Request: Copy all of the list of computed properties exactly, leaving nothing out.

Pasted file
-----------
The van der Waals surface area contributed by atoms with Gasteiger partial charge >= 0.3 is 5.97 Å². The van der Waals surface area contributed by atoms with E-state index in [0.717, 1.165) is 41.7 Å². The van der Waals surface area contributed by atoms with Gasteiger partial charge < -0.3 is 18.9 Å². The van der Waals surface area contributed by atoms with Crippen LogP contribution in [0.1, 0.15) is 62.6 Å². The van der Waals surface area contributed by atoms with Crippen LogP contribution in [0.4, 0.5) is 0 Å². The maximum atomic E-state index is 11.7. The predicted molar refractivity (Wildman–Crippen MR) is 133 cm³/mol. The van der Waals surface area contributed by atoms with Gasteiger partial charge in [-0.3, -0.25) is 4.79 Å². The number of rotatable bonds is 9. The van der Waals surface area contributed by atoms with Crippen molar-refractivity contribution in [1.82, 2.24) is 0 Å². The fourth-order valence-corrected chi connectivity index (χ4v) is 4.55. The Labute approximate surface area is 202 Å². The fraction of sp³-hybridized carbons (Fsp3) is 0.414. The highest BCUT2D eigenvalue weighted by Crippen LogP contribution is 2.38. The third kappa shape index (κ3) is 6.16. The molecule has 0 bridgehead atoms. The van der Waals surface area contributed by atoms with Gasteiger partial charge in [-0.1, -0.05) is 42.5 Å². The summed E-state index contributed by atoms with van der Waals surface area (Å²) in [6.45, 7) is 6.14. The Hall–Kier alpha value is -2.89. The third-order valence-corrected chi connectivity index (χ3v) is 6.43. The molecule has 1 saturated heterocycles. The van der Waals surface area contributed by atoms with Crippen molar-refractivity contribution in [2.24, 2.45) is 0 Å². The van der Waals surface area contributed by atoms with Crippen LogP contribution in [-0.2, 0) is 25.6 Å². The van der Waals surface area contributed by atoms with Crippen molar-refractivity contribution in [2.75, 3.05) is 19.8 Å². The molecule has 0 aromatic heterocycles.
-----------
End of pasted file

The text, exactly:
The van der Waals surface area contributed by atoms with Gasteiger partial charge >= 0.3 is 5.97 Å². The van der Waals surface area contributed by atoms with E-state index in [0.717, 1.165) is 41.7 Å². The van der Waals surface area contributed by atoms with Gasteiger partial charge < -0.3 is 18.9 Å². The van der Waals surface area contributed by atoms with Crippen LogP contribution in [0.1, 0.15) is 62.6 Å². The van der Waals surface area contributed by atoms with Crippen LogP contribution in [0.4, 0.5) is 0 Å². The maximum atomic E-state index is 11.7. The predicted molar refractivity (Wildman–Crippen MR) is 133 cm³/mol. The van der Waals surface area contributed by atoms with Gasteiger partial charge in [-0.3, -0.25) is 4.79 Å². The number of rotatable bonds is 9. The van der Waals surface area contributed by atoms with Crippen molar-refractivity contribution in [1.82, 2.24) is 0 Å². The fourth-order valence-corrected chi connectivity index (χ4v) is 4.55. The Labute approximate surface area is 202 Å². The fraction of sp³-hybridized carbons (Fsp3) is 0.414. The highest BCUT2D eigenvalue weighted by Crippen LogP contribution is 2.38. The third kappa shape index (κ3) is 6.16. The molecule has 0 bridgehead atoms. The van der Waals surface area contributed by atoms with Gasteiger partial charge in [-0.1, -0.05) is 42.5 Å². The summed E-state index contributed by atoms with van der Waals surface area (Å²) in [6.45, 7) is 6.14. The Hall–Kier alpha value is -2.89. The third-order valence-corrected chi connectivity index (χ3v) is 6.43. The molecule has 1 saturated heterocycles. The van der Waals surface area contributed by atoms with Crippen molar-refractivity contribution in [2.24, 2.45) is 0 Å². The van der Waals surface area contributed by atoms with Crippen LogP contribution in [-0.2, 0) is 25.6 Å². The van der Waals surface area contributed by atoms with Crippen molar-refractivity contribution in [2.75, 3.05) is 19.8 Å². The molecule has 0 aromatic heterocycles.